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I'm Being confused what is that light in the middle of milky way galaxy?

Image is from Charting the Milky Way From the Inside Out

The text with the image explains a lot about the spiral arms and the location of the Earth, but the central bright area isn't explained in great depth.

NASA: Charting the Milky Way From the Inside Out

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    $\begingroup$ Note that the galaxy in the picture is not an actual image of the Milky Way. $\endgroup$ – Alchimista Apr 16 at 6:53
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    $\begingroup$ The page linked describes it as an "annotated artists concept" $\endgroup$ – Steve Linton Apr 16 at 8:08
  • $\begingroup$ If you follow the link on that page to the "Unannotated version", there's a description which explains that "The galaxy's two major arms (Scutum-Centaurus and Perseus) can be seen attached to the ends of a thick central bar". When seen from within the disk (where we are), the inner, vertically thickened part of that bar is what has traditionally been called the "bulge" of the Milky Way (what Danish shows in their answer below). $\endgroup$ – Peter Erwin Apr 16 at 11:05
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The galactic bulge is formed by tightly packed stars and interstellar dust Also most stars are in the direction towards the galactic center Thus it would appear brightest if it were viewed from outside the plane of the galaxy as this image is intended to show.

However, we don't see this from Earth, and the reason why is explained in Phys.org's Why can't we see the center of the Milky Way? explains why we don't see this at night.

A brief outline of what is described there is as follows:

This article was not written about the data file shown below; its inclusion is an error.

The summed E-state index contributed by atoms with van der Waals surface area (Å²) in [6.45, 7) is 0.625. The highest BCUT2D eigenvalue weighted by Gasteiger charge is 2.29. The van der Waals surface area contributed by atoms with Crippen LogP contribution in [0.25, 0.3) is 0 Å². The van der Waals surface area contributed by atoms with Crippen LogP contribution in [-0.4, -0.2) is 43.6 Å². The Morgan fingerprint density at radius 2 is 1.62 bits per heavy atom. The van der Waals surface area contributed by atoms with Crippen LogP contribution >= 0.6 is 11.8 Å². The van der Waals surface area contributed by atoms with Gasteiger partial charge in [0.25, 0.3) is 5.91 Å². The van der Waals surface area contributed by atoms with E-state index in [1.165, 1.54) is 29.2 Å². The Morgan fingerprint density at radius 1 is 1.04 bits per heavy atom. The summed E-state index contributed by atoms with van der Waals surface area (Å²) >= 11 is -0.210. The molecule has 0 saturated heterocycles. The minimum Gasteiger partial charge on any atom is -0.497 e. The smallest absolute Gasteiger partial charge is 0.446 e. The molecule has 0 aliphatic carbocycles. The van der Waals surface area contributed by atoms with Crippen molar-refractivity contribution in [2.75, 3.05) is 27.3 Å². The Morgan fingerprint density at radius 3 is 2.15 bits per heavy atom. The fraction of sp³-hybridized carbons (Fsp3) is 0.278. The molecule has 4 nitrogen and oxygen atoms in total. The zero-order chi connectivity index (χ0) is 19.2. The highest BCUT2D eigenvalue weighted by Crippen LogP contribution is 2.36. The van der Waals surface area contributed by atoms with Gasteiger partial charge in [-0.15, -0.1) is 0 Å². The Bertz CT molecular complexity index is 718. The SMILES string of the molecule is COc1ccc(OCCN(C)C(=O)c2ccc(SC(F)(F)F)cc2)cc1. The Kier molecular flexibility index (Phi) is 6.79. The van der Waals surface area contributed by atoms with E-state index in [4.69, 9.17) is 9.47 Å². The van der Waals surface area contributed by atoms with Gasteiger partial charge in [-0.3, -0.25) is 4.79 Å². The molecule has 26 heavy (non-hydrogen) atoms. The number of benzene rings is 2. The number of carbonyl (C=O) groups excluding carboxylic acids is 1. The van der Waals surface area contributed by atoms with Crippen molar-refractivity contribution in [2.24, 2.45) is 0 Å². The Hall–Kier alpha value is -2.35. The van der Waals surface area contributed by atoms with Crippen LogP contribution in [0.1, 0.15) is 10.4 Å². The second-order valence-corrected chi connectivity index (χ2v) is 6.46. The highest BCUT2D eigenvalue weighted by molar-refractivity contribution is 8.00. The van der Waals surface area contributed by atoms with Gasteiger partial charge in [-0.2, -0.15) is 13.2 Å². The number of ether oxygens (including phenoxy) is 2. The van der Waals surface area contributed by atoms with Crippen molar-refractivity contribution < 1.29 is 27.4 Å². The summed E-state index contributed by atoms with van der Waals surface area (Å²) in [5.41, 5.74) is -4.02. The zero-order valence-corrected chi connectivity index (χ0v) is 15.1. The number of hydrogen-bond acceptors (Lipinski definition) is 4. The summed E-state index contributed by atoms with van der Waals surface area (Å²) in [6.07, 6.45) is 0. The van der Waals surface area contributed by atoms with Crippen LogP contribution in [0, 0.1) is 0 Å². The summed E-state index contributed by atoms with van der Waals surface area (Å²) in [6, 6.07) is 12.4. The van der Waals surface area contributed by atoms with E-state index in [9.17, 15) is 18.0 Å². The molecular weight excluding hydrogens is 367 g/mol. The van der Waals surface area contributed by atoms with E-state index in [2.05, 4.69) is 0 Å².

When it is dark enough, and conditions are clear, the dusty ring of the Milky Way can certainly be discerned in the night sky. However, we can still only see about 6,000 light years into the disk with the naked eye, and relying on the visible spectrum. Here's a rundown on why that is.

  • Size and Structure
  • Low Surface Brightness
  • Dust and Gas
  • Limited Instrumentation

However we could see a bright spot if we were outside the Earth's atmosphere and could see in certain wavelengths of infrared. The article shows the following image from COBE

Milky Way in infrared. Credit: COBE

Milky Way in infrared. Credit: COBE Source

False-color image of the near-infrared sky as seen by the DIRBE. Data at 1.25, 2.2, and 3.5 µm wavelengths are represented respectively as blue, green and red colors. The image is presented in Galactic coordinates, with the plane of the Milky Way Galaxy horizontal across the middle and the Galactic center at the center. The dominant sources of light at these wavelengths are stars within our Galaxy. The image shows both the thin disk and central bulge populations of stars in our spiral galaxy. Our Sun, much closer to us than any other star, lies in the disk (which is why the disk appears edge-on to us) at a distance of about 28,000 light years from the center. The image is redder in directions where there is more dust between the stars absorbing starlight from distant stars. This absorption is so strong at visible wavelengths that the central part of the Milky Way cannot be seen. DIRBE data will facilitate studies of the content, energetics and large scale structure of the Galaxy, as well as the nature and distribution of dust within the Solar System. The data also will be studied for evidence of a faint, uniform infrared background, the residual radiation from the first stars and galaxies formed following the Big Bang.

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  • $\begingroup$ I added some additional information to your answer, I hope you don't mind! $\endgroup$ – uhoh Apr 16 at 10:50

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